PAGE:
A number of recent studies also focus on how combining weed and alcohol affects your driving.
The researchers reported that combining THC and alcohol consistently impaired driving performance, with worse performance during nighttime simulations.
Adding alcohol to a low dose of THC impaired driving simulator scores by 21 percent. Adding alcohol to a high dose of THC impaired driving simulator scores by 17 percent.
The big takeaway? Don’t drive after using marijuana or drinking alcohol. Period.
When mixing weed and alcohol, there are a lot of other variables to consider in addition to which one you use first.
- your tolerance to either substance
- the type and strength of the alcohol
- whether you smoke, vape, or take edibles
- the time interval between taking each substance
- whether you also use other substances, including tobacco or caffeine
- whether you take medication
The safest bet is to avoid using weed and alcohol together. But if you do decide to mix the two, start slow and keep track of how much you’re consuming of each. Keep a running tab in your phone, if you have to.
Remember, consuming weed and alcohol together can make you feel either more or less intoxicated than you would if you were using just one or the other.
If you take medication, talk to your doctor before using weed, alcohol, or both. They may weaken the effectiveness of your medication or increase your risk for certain side effects.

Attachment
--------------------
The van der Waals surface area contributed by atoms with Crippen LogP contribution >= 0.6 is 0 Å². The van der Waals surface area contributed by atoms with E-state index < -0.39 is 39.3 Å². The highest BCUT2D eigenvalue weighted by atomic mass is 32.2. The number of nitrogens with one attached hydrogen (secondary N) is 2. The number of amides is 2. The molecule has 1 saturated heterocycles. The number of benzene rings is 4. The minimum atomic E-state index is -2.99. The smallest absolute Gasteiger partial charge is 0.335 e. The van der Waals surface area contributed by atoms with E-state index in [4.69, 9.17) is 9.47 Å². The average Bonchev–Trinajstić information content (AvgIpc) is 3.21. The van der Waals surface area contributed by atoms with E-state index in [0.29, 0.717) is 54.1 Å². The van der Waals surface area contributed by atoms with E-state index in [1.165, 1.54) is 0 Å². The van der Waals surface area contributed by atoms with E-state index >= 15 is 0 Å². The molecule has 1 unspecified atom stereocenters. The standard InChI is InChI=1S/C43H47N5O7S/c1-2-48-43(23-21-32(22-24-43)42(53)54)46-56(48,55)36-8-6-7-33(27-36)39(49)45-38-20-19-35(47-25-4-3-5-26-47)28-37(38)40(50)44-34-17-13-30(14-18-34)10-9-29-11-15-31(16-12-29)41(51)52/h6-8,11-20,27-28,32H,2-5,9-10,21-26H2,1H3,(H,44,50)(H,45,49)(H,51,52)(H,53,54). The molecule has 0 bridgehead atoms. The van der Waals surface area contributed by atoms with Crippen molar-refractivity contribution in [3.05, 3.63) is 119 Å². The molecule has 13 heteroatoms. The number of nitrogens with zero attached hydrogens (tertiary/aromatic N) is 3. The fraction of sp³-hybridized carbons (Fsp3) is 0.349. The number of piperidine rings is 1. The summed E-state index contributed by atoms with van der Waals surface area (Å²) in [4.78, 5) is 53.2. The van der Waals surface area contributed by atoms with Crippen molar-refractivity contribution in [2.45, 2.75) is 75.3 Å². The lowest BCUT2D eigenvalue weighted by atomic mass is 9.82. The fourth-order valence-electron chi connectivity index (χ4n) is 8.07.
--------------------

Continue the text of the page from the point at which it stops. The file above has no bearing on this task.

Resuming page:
If you’ve mixed weed and alcohol and are having a bad reaction, it’s probably because alcohol seems to make the high from using weed stronger. The resulting unpleasantness is casually known as a green out. This can happen any time you’ve consumed to much weed — with or without alcohol.
Signs of a green out can include:
- rapid heart rate
- stomach problems
- nausea and vomiting
Usually, a bad reaction to mixing weed and alcohol will pass within a few hours. You may even wake up with some lingering effects the next day.
But if you’ve been drinking a lot, it might be hard to tell the difference between a green out and alcohol poisoning, which can be life-threatening if not treated.
Both weed and alcohol, together and on their own, are also potentially addictive and can lead to dependence and misuse.
Contact your healthcare provider or call the Substance Abuse and Mental Health Services Administration (SAMHSA) hotline at 800-662-4357 if you find yourself dealing with:
- lack of control over how much you consume
- anxiety, restlessness, or negative thoughts when sober
- irritability and moodiness
- disinterest in other activities
- changes in appetite and sleep patterns
- difficulty fulfilling obligations
- consuming even when it’s risky
- trying and failing to quit
It might seem harmless to mix alcohol and weed, but doing so can be a slippery slope toward getting overly intoxicated.
If you want to mix the two, pay careful attention to how much of each you’re consuming, especially if you’ve never mixed them before.
Keep in mind that combining the two may be linked to a decline in cognitive function and an increased risk of dependence.